Written by Zer0
Alright, B'z, you've been my buddies ever since I got into j-music. You're one of my favorite bands ever - hell, one of Japan's favorite bands ever. Your albums over the last decade, however, have alternated between "eh, kinda crap" and "meh, pretty good I guess." So how have the boys fared on this outing? Let's find out!
The title track starts off the album and is reminiscent of B'z tracks from the mid- to late-90s like "HOME." The melody is classic Tak Matsumoto in all the right ways. Harmonic, charming, and mid-tempo, this is a charming way to start the album. However, it lacks the punch of their more recent album starter tracks like "ALL-OUT ATTACK," "junjou ACTION" and "DIVE".
2. sayonara kizudarake no hibi yo
This hard-hitting 80's metal number brightens during the chorus, giving you the feeling of a hard battle with optimistic precognitions of victory. The song rocked when it came out, and it still rocks now. Koshi's vocals seem to strain later in the song and sound like they've been mixed quietly to disguise it, which is unfortunate, but a minor complaint. The song itself is stellar.
3. hitoshizuku no ANATA
"KOI-GOKORO" style plucking mixes with "Liar! Liar!" style synth in the intro, and then what follows is the grinding guitar and slick production that would have made this track feel at home on the "ELEVEN" album back in 2000. Synthesizer takes a bit too much of a front seat for my taste on here, however, complete with auto-tuned and distorted vocals for, thankfully, only one line. This song is very close to being a unique, fascinating addition to the B'z repertoire, but the mixing and production are fatally flawed in places, keeping it from really achieving greatness.
The album's first ballad comes from the "Don't Wanna Lie" single. Its inclusion on the album over "Dawn Runner" is disappointing. The ballad is standard B'z slow dance fare rather than one of their more epic, dark ballads like "RING" or "You pray, I stay." The melody and arrangement sound similar to most B'z pop ballads along the lines of, say, "OCEAN". The sad, sweet guitar that occasionally takes the lead is the only thing that really sets it apart, however its earthy, golden tone doesn't match the slick pop production behind it.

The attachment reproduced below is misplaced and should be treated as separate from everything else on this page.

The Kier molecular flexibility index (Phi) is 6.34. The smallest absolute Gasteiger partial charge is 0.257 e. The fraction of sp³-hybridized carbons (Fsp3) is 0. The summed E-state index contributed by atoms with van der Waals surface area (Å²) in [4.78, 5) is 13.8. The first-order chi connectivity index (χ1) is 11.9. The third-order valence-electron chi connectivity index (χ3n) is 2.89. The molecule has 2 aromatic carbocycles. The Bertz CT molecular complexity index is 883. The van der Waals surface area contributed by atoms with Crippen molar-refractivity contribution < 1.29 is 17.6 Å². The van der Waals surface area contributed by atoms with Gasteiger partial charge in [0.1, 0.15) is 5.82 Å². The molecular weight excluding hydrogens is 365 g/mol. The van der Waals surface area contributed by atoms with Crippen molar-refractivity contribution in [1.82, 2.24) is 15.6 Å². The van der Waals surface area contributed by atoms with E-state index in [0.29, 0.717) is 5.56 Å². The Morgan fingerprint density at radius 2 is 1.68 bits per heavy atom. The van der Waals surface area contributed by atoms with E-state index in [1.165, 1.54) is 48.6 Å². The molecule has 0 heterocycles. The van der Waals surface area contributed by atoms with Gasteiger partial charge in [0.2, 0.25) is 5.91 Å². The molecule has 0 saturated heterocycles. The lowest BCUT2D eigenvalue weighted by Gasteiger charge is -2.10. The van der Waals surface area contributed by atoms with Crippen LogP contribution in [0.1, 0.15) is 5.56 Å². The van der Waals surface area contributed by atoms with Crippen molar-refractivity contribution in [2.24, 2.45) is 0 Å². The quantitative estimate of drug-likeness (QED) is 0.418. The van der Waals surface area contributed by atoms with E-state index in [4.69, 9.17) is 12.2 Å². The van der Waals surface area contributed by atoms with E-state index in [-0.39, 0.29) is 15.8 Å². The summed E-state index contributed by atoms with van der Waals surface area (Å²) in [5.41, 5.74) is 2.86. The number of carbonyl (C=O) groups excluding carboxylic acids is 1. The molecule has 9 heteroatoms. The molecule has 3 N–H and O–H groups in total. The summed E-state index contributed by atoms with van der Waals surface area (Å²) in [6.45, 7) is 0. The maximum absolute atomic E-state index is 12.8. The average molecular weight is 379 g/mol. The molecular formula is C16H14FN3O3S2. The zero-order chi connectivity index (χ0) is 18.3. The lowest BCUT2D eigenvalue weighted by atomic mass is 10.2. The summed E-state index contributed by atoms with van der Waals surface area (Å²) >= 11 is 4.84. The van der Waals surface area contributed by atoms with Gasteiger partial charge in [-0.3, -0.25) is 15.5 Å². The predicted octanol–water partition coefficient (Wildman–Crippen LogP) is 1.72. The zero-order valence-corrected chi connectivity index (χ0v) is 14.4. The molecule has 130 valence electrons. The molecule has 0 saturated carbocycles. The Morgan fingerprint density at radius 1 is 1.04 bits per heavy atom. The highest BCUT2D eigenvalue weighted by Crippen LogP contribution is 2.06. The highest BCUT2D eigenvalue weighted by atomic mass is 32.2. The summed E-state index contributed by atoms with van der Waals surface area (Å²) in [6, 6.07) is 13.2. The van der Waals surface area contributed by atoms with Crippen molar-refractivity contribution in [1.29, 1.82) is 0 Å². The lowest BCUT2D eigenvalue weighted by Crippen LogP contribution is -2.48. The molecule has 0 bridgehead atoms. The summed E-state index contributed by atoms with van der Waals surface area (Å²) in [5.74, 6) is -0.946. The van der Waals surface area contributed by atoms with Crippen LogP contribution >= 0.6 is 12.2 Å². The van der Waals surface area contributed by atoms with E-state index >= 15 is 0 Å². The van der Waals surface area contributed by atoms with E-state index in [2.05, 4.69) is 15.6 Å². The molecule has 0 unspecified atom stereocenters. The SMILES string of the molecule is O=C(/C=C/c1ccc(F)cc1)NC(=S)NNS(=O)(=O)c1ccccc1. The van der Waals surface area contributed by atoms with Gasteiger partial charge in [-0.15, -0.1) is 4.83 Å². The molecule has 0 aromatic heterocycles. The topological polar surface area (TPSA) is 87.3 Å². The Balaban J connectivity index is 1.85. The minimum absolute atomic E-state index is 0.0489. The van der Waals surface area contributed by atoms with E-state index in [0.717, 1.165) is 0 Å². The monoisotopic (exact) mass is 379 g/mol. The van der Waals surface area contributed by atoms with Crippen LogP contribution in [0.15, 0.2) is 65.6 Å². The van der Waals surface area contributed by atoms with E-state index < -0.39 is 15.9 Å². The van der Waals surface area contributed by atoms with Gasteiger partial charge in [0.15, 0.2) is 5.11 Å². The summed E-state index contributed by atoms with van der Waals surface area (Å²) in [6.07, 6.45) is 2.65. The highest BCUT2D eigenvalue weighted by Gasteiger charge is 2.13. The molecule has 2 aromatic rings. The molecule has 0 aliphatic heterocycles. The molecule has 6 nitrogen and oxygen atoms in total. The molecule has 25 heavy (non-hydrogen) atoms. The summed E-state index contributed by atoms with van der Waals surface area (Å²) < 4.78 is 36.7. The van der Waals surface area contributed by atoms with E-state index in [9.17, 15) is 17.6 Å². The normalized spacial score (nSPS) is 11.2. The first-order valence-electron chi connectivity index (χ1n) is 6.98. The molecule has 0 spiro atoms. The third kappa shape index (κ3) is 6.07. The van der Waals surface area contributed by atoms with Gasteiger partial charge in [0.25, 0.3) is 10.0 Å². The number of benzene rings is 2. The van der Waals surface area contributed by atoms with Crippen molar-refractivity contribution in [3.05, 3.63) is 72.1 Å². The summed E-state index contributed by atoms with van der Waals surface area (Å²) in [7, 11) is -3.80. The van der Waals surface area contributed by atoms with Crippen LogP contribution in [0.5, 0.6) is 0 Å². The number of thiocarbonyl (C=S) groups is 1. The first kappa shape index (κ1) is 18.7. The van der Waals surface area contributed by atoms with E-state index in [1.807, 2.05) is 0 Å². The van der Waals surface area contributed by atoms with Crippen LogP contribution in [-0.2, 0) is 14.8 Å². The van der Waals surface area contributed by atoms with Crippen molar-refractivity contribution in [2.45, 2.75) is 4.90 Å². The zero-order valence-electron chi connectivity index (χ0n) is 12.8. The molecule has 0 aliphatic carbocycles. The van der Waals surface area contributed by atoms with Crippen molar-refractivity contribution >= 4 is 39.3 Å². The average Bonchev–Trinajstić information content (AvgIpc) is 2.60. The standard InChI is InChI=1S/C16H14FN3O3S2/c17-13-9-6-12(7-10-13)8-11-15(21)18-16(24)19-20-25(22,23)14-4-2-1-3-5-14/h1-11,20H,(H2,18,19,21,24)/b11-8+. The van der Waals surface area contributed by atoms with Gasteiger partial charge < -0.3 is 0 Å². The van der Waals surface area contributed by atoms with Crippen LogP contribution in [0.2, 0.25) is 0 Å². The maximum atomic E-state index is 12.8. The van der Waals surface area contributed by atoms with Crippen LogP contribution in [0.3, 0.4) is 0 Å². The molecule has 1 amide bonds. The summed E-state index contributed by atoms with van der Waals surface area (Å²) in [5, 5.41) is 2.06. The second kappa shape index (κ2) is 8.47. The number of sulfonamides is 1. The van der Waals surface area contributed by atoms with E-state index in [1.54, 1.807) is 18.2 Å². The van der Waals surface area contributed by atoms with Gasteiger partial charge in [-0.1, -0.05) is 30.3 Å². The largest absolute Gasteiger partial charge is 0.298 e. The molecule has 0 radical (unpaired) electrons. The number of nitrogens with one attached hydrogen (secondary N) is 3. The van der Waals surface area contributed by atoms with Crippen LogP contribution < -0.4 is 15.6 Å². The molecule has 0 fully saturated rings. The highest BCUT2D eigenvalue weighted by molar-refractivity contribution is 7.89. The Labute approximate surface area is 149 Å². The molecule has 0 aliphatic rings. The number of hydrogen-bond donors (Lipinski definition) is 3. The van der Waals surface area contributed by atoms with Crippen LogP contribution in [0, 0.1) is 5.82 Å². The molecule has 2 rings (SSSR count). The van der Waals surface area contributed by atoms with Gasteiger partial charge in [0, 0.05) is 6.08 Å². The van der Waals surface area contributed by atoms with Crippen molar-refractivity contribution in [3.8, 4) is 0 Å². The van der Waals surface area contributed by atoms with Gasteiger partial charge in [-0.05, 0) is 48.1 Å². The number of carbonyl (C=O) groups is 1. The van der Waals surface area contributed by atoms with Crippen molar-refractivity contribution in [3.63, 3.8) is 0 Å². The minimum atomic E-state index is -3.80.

5. Don't Wanna Lie
B'z change up the feel a bit with this 6/8 rock number. Unfortunately the tempo is a bit too fast and the drums feel messy during the verses. That said, the lead guitar riff in this is a tough one to play, and Tak succeeds in pulling it off cleanly. His solo later in the song is also a star moment for him. The melody during the chorus is nice and catchy, and some of the rhythmic surprises in the song make it a fun, active listen. So it has its flaws, but overall I don't feel negatively about the song.
This song starts off immediately with a clap track, screaming to the listener that they'll be hearing it on the next tour for sure. Two minutes in, we get a sing-along section in which backup vocalists galore sing along with Koshi. While these are obnoxious additions to the arrangement, the steady rhythm, brass section, and peppy melody add to the bouncy, fun, friendly feeling of the song. It's hard not to smile listening to this. The clap track and sing-along section just aren't necessary - I'm bobbing my head and tapping my feet just fine without them!